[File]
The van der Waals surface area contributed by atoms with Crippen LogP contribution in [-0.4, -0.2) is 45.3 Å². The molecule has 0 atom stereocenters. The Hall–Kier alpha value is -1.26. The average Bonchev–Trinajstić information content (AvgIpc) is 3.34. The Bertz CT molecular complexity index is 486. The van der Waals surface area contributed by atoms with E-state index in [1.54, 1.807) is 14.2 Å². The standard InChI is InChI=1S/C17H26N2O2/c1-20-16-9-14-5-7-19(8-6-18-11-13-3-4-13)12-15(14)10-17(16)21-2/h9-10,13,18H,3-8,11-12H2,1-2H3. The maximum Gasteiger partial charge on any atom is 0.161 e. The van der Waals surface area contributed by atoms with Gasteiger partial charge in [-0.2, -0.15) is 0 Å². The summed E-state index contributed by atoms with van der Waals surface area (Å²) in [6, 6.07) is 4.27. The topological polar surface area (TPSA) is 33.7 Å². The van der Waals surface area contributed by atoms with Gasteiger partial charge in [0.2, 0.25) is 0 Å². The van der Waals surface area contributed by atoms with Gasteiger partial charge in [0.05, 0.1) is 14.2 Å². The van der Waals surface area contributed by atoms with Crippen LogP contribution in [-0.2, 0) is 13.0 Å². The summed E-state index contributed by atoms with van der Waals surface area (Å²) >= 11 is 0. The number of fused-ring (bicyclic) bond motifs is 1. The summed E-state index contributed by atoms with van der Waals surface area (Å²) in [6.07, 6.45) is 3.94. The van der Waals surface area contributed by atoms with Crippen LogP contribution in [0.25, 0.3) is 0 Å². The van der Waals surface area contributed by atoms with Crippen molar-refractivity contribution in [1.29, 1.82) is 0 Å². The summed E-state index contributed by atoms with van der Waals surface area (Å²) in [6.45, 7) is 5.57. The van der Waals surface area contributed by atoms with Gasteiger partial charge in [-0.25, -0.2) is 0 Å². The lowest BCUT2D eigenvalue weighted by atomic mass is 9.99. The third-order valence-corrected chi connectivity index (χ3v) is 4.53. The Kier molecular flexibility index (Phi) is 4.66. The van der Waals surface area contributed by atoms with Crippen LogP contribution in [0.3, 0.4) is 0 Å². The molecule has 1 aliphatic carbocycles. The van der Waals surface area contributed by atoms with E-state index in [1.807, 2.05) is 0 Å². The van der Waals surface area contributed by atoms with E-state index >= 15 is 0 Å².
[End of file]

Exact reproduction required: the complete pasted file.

The van der Waals surface area contributed by atoms with Crippen LogP contribution in [-0.4, -0.2) is 45.3 Å². The molecule has 0 atom stereocenters. The Hall–Kier alpha value is -1.26. The average Bonchev–Trinajstić information content (AvgIpc) is 3.34. The Bertz CT molecular complexity index is 486. The van der Waals surface area contributed by atoms with E-state index in [1.54, 1.807) is 14.2 Å². The standard InChI is InChI=1S/C17H26N2O2/c1-20-16-9-14-5-7-19(8-6-18-11-13-3-4-13)12-15(14)10-17(16)21-2/h9-10,13,18H,3-8,11-12H2,1-2H3. The maximum Gasteiger partial charge on any atom is 0.161 e. The van der Waals surface area contributed by atoms with Gasteiger partial charge in [-0.2, -0.15) is 0 Å². The summed E-state index contributed by atoms with van der Waals surface area (Å²) in [6, 6.07) is 4.27. The topological polar surface area (TPSA) is 33.7 Å². The van der Waals surface area contributed by atoms with Gasteiger partial charge in [0.2, 0.25) is 0 Å². The van der Waals surface area contributed by atoms with Gasteiger partial charge in [0.05, 0.1) is 14.2 Å². The van der Waals surface area contributed by atoms with Crippen LogP contribution in [-0.2, 0) is 13.0 Å². The summed E-state index contributed by atoms with van der Waals surface area (Å²) >= 11 is 0. The number of fused-ring (bicyclic) bond motifs is 1. The summed E-state index contributed by atoms with van der Waals surface area (Å²) in [6.07, 6.45) is 3.94. The van der Waals surface area contributed by atoms with Crippen LogP contribution in [0.25, 0.3) is 0 Å². The van der Waals surface area contributed by atoms with Crippen molar-refractivity contribution in [1.29, 1.82) is 0 Å². The summed E-state index contributed by atoms with van der Waals surface area (Å²) in [6.45, 7) is 5.57. The van der Waals surface area contributed by atoms with Gasteiger partial charge in [-0.25, -0.2) is 0 Å². The lowest BCUT2D eigenvalue weighted by atomic mass is 9.99. The third-order valence-corrected chi connectivity index (χ3v) is 4.53. The Kier molecular flexibility index (Phi) is 4.66. The van der Waals surface area contributed by atoms with Crippen LogP contribution in [0.3, 0.4) is 0 Å². The molecule has 1 aliphatic carbocycles. The van der Waals surface area contributed by atoms with E-state index in [1.807, 2.05) is 0 Å². The van der Waals surface area contributed by atoms with E-state index >= 15 is 0 Å².